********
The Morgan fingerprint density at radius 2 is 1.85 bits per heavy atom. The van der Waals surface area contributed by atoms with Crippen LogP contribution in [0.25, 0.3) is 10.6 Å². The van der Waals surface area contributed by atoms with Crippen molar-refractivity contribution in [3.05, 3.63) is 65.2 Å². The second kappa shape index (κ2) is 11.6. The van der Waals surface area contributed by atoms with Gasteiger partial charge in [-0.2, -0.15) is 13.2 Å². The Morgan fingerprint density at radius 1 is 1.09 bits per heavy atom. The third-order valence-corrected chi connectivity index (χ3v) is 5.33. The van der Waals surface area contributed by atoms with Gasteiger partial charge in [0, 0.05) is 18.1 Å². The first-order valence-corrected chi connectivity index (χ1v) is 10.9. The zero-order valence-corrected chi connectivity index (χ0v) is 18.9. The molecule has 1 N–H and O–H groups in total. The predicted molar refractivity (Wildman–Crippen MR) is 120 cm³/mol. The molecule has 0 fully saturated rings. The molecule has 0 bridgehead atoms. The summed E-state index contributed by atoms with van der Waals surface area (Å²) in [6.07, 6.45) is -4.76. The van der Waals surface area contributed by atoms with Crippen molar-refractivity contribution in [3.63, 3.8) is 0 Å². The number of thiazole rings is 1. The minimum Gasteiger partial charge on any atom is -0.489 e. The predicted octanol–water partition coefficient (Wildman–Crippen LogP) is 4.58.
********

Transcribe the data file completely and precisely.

The Morgan fingerprint density at radius 2 is 1.85 bits per heavy atom. The van der Waals surface area contributed by atoms with Crippen LogP contribution in [0.25, 0.3) is 10.6 Å². The van der Waals surface area contributed by atoms with Crippen molar-refractivity contribution in [3.05, 3.63) is 65.2 Å². The second kappa shape index (κ2) is 11.6. The van der Waals surface area contributed by atoms with Gasteiger partial charge in [-0.2, -0.15) is 13.2 Å². The Morgan fingerprint density at radius 1 is 1.09 bits per heavy atom. The third-order valence-corrected chi connectivity index (χ3v) is 5.33. The van der Waals surface area contributed by atoms with Gasteiger partial charge in [0, 0.05) is 18.1 Å². The first-order valence-corrected chi connectivity index (χ1v) is 10.9. The zero-order valence-corrected chi connectivity index (χ0v) is 18.9. The molecule has 1 N–H and O–H groups in total. The predicted molar refractivity (Wildman–Crippen MR) is 120 cm³/mol. The molecule has 0 fully saturated rings. The molecule has 0 bridgehead atoms. The summed E-state index contributed by atoms with van der Waals surface area (Å²) in [6.07, 6.45) is -4.76. The van der Waals surface area contributed by atoms with Crippen molar-refractivity contribution in [3.63, 3.8) is 0 Å². The number of thiazole rings is 1. The minimum Gasteiger partial charge on any atom is -0.489 e. The predicted octanol–water partition coefficient (Wildman–Crippen LogP) is 4.58.